"We all recycle on the set, and at home my wife's really into everything green. We compost, we're big recyclers. We had a garden for a while and had watermelons and corn. She's an artist and her art has a lot to do with nature," says Jake M. Johnson, who plays Nick on the Fox sitcom "New Girl."

 

Johnson scored this season with the sitcom, his first series. "There's a sweetness to the show and in real life we have that same feeling. We all genuinely like each other. The 'E! True Hollywood Story' on this would be very uninteresting. There's no scandal."

 

Like Nick, Johnson, a Chicago native, lived with roommates at a point where he was floundering in his life. "I relate to where Nick is at. What I like about him is he's a guy that has all the potential in the world but just hasn't gotten there. I like playing characters that have fallen slightly off the tracks."

 

Recently seen as the principal in "21 Jump Street," which reteamed him with his "Get Him to the Greek" co-star Jonah Hill, Johnson has a role opposite Aubrey Plaza and Mark Duplass in the dark comedy "Safety Not Guaranteed," which premiered at Sundance, and will be released June 8. He plays a cool, confident, fast-talking guy who works at a magazine when he first appears, "and then things kind of crumble down for him."

 

The season finale of "New Girl," involving a trip to the desert and one of the roommates' decision to move out, airs May 8.

 

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"I am insane about recycling, I try to cut down on as much waste as possible," says Andy Cohen, Bravo's Executive Vice President of Development and Talent who hosts its Sunday-Thursday night talk show "Watch What Happens Live."

 

"I love putting people in situations that you wouldn't expect to see them in," says Cohen, whose guests this week include "The Avengers'" Hulk and anti-fracking crusader Mark Ruffalo (May 3), "Suburgatory" star Jeremy Sisto (May 6) and celeb chef Cat Cora (May 8). "I love seeing weird combinations of people. You don't know what they're going to be like and what is going to happen."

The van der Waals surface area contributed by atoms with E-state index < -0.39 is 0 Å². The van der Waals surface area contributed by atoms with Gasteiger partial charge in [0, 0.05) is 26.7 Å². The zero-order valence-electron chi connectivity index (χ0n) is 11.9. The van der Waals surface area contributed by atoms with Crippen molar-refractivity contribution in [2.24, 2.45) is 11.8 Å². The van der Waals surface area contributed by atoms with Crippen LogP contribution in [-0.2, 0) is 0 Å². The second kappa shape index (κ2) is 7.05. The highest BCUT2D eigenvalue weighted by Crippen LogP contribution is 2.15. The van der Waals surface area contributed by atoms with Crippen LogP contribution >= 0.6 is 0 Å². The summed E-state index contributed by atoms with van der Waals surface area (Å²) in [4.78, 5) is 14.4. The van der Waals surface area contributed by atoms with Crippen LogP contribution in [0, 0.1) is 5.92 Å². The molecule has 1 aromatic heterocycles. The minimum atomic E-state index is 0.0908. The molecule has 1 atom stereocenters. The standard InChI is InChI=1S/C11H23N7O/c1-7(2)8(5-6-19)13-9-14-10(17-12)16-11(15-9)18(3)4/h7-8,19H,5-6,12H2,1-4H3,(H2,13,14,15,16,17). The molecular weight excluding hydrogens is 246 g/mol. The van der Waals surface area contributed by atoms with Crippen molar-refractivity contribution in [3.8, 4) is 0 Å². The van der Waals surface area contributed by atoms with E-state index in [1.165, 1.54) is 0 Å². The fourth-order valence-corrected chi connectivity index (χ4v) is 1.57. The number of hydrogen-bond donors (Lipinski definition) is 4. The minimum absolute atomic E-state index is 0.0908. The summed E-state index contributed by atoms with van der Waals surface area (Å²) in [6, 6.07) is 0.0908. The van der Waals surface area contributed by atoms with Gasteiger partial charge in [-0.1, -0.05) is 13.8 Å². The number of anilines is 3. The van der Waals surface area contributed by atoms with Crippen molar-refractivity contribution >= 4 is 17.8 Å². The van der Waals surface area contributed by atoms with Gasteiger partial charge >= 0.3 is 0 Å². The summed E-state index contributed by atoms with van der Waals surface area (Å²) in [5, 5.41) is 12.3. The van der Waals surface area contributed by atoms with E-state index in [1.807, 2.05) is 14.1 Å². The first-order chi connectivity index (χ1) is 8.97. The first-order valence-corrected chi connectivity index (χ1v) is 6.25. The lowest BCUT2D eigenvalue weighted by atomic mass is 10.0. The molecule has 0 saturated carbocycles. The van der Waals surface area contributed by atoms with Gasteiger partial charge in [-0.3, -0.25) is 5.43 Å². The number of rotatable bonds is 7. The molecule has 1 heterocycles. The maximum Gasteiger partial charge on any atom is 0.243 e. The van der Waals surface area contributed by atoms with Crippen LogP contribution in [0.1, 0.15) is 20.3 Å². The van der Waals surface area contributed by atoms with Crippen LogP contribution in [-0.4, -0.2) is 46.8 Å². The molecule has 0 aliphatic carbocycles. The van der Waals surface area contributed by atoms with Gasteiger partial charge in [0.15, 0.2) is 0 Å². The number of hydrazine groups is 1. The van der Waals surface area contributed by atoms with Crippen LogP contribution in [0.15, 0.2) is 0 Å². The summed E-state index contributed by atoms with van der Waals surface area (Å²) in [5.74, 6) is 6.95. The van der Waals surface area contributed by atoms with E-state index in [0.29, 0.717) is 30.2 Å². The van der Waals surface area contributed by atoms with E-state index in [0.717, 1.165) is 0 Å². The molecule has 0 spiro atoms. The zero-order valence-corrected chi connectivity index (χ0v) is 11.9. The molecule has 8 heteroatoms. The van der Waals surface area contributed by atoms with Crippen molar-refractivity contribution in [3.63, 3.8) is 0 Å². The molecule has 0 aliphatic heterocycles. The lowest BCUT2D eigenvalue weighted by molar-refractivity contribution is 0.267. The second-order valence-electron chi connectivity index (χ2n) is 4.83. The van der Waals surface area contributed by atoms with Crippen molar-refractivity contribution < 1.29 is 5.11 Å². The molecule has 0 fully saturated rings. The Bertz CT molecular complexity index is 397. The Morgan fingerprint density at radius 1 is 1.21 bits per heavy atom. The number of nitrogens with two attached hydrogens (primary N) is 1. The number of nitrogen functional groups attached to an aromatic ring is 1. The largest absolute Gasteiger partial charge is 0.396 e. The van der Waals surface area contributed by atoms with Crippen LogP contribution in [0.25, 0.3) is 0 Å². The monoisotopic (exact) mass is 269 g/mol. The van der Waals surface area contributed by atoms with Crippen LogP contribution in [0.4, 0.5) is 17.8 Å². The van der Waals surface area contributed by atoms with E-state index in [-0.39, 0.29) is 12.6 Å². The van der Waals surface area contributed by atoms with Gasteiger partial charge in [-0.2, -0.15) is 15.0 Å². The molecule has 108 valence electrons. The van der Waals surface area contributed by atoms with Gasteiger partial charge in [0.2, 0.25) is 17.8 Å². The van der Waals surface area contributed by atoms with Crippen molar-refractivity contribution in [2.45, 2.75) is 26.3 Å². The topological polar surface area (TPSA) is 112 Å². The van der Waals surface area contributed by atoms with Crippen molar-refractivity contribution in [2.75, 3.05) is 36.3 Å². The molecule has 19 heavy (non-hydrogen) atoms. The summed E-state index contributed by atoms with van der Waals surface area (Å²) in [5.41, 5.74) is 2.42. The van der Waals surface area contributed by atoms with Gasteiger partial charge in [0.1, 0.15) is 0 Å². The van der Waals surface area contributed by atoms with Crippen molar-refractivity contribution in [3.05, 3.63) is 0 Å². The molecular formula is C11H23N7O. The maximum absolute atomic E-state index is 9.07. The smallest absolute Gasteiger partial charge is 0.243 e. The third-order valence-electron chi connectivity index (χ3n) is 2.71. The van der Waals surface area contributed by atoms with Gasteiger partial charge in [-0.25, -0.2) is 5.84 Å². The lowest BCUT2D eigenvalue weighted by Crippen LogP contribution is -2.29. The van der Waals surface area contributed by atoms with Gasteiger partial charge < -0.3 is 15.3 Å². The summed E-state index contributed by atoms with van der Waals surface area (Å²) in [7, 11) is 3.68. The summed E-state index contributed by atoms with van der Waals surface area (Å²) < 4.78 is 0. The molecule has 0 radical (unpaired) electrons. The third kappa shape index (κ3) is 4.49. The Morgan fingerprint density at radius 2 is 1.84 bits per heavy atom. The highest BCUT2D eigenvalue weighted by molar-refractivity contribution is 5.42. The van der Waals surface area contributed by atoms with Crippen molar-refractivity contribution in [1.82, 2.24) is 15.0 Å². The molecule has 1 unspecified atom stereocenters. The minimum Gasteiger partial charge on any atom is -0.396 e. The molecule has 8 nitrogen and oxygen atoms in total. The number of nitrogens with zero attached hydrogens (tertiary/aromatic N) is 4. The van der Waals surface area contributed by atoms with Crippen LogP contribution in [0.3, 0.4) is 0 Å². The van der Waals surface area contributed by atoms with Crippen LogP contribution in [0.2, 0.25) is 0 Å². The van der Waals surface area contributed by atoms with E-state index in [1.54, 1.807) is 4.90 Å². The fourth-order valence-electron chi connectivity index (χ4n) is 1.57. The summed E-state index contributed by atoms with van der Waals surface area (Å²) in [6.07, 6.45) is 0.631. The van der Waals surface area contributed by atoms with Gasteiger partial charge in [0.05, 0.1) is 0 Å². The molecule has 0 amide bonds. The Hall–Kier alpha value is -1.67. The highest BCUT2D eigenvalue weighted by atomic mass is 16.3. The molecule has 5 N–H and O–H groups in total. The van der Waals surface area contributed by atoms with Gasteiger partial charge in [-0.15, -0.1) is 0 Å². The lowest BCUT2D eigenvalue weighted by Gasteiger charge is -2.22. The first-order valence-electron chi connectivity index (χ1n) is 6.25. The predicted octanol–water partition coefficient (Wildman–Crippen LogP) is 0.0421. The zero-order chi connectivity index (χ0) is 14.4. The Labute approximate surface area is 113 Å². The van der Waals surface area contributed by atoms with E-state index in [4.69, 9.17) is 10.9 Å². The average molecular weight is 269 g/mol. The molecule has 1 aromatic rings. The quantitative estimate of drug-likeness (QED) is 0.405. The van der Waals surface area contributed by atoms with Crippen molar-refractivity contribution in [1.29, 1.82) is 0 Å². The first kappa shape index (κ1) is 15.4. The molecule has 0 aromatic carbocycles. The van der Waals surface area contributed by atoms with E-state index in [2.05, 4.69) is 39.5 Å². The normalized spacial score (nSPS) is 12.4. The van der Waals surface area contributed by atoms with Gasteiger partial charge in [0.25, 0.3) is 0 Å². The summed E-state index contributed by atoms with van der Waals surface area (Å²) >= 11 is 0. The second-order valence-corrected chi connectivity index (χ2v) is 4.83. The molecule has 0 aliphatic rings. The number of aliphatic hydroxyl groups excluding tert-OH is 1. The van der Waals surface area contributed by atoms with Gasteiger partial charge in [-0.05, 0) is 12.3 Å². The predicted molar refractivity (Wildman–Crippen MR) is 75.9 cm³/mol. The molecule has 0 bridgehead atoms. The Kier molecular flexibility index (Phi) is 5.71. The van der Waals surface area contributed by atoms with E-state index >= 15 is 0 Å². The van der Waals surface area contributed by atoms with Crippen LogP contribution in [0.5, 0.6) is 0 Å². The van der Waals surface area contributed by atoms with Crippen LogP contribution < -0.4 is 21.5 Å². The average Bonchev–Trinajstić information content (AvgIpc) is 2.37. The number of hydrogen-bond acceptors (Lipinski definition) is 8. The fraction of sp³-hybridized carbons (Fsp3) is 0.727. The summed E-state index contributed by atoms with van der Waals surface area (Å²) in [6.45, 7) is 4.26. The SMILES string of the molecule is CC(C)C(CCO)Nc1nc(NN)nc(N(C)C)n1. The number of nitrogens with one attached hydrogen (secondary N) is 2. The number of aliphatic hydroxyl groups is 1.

Cohen has been obsessed with celebrities since he was a kid, so being able to work on both sides of the TV camera has been a dream come true, and "an incredible gift," one that he's written about in a memoir entitled "Most Talkative: Stories From the Front Lines of Pop Culture," which follows his journey from interviewing Susan Lucci for his college newspaper to dishing with — and wrangling — the volatile Real Housewives. It's also available as an audiobook, narrated by Andy himself. Both are in stores May 8.

 

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Tune in: The average American male is alive for about 900 months, five of which he'll spend on telephone hold, 198 watching TV and just two having sex. Premiering May 8, History Channel's "United Stats of America" crunches more notable numbers in a new series hosted by identical twin standup comics Randy and Jason Sklar.

 

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